Two women go undercover to two Planned Parenthood facilities in Phoenix with one claiming to be underage and pregnant by a much older man.

The encounters are recorded and then posted on the Internet by anti-abortion activists.

Lila Rose, a 20-year-old college student and the founder of Live Action, a group which describes itself as a "youth-led movement dedicated to advancing life rights," made the video and posed as the teenager with the sole purpose of determining whether Planned Parenthood does report sexual abuse of minors to legal authorities.

In 2008, Rose started the Mona Lisa Project and began recording meetings between activists - with fabricated stories - and Planned Parenthood workers in other states with the goal of criminally prosecuting Planned Parenthood.

Under state law, health care providers must file a report when they suspect abuse, such as a sexual relationship between an adult and an underage teenager.

A spokesman for the Maricopa County Attorney's Office said a prosecutor has reviewed the recordings.

"The videos are disturbing, but we cannot comment further on potential activities this office, or any other law-enforcement office, may take," said Mike Scerbo, a public-information officer with the County Attorney's Office.

Planned Parenthood Arizona is not under investigation by the Arizona attorney general or Maricopa or Pima counties' attorneys.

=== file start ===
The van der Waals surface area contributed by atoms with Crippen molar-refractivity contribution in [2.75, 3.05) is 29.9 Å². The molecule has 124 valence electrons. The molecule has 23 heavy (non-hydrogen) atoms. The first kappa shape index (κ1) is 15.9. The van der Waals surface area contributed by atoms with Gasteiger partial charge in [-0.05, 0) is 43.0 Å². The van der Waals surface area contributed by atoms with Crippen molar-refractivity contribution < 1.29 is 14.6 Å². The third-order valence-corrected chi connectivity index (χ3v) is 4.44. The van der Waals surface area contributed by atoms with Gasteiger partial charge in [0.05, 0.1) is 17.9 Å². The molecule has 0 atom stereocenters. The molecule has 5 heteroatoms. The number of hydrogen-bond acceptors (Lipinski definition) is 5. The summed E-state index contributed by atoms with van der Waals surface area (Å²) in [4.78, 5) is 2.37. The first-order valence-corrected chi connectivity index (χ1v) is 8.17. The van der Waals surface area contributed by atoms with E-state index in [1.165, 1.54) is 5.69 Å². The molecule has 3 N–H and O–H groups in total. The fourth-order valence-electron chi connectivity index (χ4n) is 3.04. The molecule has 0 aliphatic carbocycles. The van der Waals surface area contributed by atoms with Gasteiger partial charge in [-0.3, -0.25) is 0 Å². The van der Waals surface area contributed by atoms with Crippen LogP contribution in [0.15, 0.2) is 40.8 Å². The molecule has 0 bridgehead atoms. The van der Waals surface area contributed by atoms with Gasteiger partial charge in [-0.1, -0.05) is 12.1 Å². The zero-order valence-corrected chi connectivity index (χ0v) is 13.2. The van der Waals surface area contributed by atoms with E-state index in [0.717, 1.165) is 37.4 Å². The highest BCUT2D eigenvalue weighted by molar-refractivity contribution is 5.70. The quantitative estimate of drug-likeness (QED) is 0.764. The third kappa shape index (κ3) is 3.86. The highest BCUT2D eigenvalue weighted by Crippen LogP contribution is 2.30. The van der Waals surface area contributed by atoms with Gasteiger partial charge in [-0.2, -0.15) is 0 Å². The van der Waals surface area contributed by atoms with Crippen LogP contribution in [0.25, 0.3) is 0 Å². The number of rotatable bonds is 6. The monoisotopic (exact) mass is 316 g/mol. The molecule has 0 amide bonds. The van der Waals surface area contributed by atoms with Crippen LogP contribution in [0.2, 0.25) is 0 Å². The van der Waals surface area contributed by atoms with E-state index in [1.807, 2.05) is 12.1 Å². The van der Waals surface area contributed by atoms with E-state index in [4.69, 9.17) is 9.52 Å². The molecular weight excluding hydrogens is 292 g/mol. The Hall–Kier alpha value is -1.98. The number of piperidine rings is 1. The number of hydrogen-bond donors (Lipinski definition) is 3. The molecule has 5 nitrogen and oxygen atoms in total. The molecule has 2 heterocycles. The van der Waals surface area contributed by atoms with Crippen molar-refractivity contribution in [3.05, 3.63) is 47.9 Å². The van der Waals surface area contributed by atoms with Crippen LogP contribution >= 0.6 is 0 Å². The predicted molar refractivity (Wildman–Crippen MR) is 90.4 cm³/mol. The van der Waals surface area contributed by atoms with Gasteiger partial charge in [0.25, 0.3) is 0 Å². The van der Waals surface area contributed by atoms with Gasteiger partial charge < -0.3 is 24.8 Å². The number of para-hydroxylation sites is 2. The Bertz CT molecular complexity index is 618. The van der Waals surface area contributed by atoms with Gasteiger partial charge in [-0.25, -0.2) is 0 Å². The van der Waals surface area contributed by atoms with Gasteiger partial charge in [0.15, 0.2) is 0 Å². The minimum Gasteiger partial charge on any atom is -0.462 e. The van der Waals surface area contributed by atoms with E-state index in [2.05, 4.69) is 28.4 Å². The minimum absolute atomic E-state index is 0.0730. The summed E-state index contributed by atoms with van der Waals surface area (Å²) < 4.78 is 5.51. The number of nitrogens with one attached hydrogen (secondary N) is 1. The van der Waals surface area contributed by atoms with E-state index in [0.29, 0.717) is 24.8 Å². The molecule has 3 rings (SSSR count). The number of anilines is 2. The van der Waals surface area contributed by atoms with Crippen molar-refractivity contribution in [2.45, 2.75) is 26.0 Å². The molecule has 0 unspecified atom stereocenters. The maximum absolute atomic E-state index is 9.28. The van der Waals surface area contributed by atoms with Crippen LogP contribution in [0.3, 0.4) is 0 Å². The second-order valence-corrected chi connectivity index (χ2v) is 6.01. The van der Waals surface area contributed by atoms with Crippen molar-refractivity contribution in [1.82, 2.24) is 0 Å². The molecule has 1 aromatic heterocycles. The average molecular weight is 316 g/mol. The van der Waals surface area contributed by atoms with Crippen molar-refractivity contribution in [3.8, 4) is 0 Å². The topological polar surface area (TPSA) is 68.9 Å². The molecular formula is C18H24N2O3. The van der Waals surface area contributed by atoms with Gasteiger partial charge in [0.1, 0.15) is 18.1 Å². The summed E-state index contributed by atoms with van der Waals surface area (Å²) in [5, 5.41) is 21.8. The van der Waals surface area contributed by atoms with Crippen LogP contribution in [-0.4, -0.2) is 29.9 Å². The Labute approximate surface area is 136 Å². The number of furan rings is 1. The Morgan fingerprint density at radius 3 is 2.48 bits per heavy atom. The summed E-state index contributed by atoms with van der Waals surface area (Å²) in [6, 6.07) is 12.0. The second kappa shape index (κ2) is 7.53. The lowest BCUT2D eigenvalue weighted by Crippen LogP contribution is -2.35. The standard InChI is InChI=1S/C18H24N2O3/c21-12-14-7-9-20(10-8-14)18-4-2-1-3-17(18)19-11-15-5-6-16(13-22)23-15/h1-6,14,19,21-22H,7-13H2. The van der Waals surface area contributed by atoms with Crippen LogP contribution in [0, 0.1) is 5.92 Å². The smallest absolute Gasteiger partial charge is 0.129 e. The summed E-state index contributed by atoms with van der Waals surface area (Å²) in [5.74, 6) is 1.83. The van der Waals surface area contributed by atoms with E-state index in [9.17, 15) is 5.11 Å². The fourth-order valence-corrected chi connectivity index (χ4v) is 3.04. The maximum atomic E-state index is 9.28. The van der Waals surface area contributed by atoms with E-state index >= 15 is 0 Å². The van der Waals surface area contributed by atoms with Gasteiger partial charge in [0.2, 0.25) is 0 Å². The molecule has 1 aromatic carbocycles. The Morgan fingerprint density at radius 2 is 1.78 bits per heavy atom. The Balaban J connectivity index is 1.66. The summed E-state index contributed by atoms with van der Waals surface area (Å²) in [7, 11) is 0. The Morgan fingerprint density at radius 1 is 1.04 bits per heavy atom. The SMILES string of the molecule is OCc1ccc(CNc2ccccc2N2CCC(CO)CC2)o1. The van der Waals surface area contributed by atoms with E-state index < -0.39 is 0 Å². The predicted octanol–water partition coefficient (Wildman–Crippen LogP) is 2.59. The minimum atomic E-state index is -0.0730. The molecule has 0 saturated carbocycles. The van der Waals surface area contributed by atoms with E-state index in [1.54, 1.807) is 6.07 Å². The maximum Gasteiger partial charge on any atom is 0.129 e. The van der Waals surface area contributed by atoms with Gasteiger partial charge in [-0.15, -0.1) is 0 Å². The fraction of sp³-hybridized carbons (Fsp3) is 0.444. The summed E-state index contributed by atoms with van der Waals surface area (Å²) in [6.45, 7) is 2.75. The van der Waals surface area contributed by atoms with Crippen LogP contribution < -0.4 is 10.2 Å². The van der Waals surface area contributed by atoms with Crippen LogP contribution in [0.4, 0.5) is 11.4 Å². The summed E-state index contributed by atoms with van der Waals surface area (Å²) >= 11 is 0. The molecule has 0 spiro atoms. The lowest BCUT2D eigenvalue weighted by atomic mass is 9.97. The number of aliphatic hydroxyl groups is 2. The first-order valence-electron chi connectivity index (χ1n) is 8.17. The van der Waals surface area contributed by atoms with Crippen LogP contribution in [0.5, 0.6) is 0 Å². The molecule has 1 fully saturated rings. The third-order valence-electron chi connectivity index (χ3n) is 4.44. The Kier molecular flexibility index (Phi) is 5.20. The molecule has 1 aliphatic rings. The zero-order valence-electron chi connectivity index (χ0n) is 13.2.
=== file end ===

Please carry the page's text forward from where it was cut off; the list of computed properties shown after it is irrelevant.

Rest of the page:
Planned Parenthood Arizona released a statement saying it takes allegations of not reporting sexual abuse of minors very seriously.

"We are conducting an internal review and will come to a conclusion that is fact based and not based on edited propaganda video," the agency said.

Cynde Cerf, director of communication and marketing for Planned Parenthood Arizona, said that, at the first facility, the young women were talking to a front-desk worker and not a medical professional.

At the second meeting, the women, still posing as 15-year-old girls, met not with a counselor but a clinician, who may have been more practiced at providing medical care than counseling.

"I think she was clumsy in explaining how the practice works," Cerf said. "At the same time, she was still following the procedures that were set up at the time."

Since the recordings were made last July, Planned Parenthood has changed some of its procedures.

The changes were put into place before Live Action started posting their videos.

Young women or girls who appear to possibly be victims of a crime are told upfront that Planned Parenthood is legally obligated to share any suspicions to law-enforcement.

Clinicians are also responsible for the reporting of any suspicions. Previously, that was likely to be a counselor's role.

From Feb. 1 to March 20, Planned Parenthood Arizona reported 24 cases of suspicions of abuse to law enforcement, Cerf said.

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Information from: The Arizona Republic, http://www.azcentral.com